Stone Age grave none the less queer for lack of ‘Gay Caveman’

El esqueleto encontrado está enterrado en la posición reservada a las mujeres

The bustling Dejvice district of Prague is not where you would expect major encounters with prehistory. Just a few hundred metres from the transport hub at Vítězné Náměstí though, archaeologists are sifting through the millennia and finding ever more evidence of the fact that Prague and its environs have always been inhabited. In the case of the dig at Terronská Street, by the enigmatic Corded Ware culture some 5,000 years ago. My guide to the excavation is archaeologist Kamila Remišová Věšínová.

“The Corded Ware culture was an agricultural culture from the late stone age. They didn’t know metal yet. In some graves we can find copper jewellery, because that was probably the first metal that they came to know, but they didn’t use it for industry or tools, just for jewellery, as a precious metal as you use gold today. And we also know that they had quite strict differentiations in their burial rules. Usually the men were buried with their heads towards the west on their right sides, with vessels and weapons, and the women were buried in the opposite direction, with their heads towards the east on their left side, the result being that both were facing south, which probably had some symbolic meaning, but we cannot figure out what that was. And women were usually buried with some kind of necklace made of animal teeth, mainly teeth of domestic animals, sheep, goats, dogs, but also from wild animals.”

What can you say was happening at this site? Was there a settlement?

“We have found a settlement from two period of prehistory here. The older one is from the late Neolithic, the late stone age, the Corded Ware culture, dated to about 2800 to 2500 BC, so about 4500 years ago…”

Around the time the pyramids were being built.

“Yes. We have four or five graves from this time period – I say four or five, because there may be another grave over there, there are some bones there but we still don’t know about them – and the rest of the objects discovered, that means 190-something, come from the middle Bronze Age, from the middle Danubian culture, which is dated from 1500 to 1300 BC, very approximately. From this period we have a settlement here, mainly working areas and storage pits, because usually prehistoric settlements were divided; in one part there were houses – over there is one of house – and the other part was logically separated, because if you had pits around your house then your kids would fall in [laughs], so the storage pits were in this other part of the settlement where there was also some light structures. There people did their work, because the houses were very small and were mostly only for the family to sleep in; all the work – cooking, ceramics making – was done outside.”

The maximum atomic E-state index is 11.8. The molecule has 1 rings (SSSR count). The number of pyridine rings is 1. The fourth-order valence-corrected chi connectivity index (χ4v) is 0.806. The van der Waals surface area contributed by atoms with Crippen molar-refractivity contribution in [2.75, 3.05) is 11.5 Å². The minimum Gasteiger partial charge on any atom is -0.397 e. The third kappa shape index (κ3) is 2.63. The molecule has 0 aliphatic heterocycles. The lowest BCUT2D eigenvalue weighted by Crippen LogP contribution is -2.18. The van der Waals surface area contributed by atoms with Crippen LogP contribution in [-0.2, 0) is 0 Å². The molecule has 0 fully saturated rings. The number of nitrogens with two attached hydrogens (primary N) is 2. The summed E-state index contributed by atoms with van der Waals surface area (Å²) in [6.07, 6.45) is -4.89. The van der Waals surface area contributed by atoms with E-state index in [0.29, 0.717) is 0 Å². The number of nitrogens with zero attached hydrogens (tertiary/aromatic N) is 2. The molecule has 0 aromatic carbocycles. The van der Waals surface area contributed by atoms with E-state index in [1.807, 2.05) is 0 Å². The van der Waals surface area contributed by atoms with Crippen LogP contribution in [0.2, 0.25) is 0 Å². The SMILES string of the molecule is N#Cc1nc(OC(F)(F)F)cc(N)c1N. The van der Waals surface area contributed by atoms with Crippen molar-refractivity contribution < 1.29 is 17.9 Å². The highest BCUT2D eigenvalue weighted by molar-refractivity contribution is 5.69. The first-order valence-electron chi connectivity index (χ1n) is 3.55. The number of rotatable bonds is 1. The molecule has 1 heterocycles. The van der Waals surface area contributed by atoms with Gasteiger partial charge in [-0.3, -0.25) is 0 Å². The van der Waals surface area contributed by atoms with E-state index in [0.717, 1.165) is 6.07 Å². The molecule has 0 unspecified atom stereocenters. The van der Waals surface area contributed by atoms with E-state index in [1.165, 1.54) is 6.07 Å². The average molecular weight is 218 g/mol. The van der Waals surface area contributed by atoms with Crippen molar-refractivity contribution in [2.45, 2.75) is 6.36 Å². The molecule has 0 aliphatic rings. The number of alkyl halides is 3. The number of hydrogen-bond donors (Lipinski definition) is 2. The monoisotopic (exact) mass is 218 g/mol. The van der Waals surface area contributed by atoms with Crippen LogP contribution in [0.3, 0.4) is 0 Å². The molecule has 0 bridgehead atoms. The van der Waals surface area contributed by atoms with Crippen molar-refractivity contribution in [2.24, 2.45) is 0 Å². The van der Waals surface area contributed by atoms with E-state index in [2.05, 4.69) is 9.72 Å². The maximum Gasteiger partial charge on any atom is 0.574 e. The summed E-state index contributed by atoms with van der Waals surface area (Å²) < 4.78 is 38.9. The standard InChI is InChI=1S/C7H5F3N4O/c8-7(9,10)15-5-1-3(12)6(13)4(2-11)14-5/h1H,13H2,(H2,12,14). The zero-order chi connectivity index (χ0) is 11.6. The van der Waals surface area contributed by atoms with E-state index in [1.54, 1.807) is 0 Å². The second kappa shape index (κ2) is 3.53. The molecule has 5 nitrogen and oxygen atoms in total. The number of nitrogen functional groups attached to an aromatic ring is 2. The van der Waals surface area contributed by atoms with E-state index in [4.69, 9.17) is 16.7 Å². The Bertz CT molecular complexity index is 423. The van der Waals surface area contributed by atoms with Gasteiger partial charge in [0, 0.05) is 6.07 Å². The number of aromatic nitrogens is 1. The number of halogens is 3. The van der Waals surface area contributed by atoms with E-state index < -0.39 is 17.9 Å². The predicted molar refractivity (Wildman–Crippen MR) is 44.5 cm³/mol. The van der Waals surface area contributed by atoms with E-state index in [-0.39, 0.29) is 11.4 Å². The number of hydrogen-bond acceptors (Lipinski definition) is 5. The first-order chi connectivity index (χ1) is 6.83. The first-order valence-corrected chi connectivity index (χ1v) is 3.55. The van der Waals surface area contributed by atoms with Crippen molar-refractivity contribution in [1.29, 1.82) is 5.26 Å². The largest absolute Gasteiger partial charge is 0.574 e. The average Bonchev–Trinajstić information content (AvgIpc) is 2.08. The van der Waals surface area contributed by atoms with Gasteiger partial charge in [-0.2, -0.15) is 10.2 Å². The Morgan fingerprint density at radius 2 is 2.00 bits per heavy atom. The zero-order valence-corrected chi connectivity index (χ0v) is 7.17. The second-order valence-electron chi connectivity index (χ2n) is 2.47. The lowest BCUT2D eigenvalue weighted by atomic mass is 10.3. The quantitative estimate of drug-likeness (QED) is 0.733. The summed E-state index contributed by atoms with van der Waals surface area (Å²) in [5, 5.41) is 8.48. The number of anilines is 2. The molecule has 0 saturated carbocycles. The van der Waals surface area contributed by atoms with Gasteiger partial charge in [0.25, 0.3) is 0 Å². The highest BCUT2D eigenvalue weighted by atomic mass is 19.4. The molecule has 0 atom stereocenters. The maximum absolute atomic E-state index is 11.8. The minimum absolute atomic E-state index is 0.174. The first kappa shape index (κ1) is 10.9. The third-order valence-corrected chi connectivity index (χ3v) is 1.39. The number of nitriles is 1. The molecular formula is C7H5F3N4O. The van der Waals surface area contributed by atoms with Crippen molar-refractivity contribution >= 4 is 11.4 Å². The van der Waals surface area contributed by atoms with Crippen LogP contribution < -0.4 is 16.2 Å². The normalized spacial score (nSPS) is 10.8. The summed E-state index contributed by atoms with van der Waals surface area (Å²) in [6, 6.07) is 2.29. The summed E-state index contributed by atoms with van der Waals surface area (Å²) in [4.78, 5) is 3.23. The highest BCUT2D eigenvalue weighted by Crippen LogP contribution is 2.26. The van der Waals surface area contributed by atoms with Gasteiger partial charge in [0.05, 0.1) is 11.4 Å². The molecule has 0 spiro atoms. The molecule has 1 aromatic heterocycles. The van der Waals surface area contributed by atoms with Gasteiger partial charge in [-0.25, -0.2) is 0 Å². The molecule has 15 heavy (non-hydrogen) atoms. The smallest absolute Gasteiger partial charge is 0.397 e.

Is it surprising to find settlements from these cultures in this location?

“No. both cultures, the Corded Ware culture and the middle Danubian culture were already documented from the area of Bubeneč. There were quite comfortable conditions for living here. About 100 metres to the north there was a stream, and there was another stream about 200 metres to the east, and the soil here was very good for agriculture.”

So what we see here are the remains of a house?

“Yes, this was a house, and its floor was a metre to 1.5 metres under the surface, which offered a climactic optimum throughout the year, because it the walls were very warm in the winter when they were heating, and in the summer it was cool. And sometimes they also had one-metre high walls above ground and an A-type roof.”

In the space of about a week, this humble archaeological site made news around the globe. The headline “Archaeologists Discover Gay Caveman” was read by thousands, if not millions of sensation seekers. There were of course no cavemen at this dig in Dejvice, for one thing, but early Europeans of steadily increasing sophistication, and the idea of one of them being gay is ridiculously anachronistic, to say nothing of unsubstantiated. What they did find there was an atypical burial unique for Corded Ware peoples, which I was shown by archaeologist Kateřina Semrádová.

“This is our atypical grave. There was one skeleton here, and this skeleton was surrounded by five ceramic pots and one flint knife. That was all we found in this grave. This was really untypical because the grave did not contain any male or female grave goods.“

The pottery found in the grave was untypical of either male or female burials?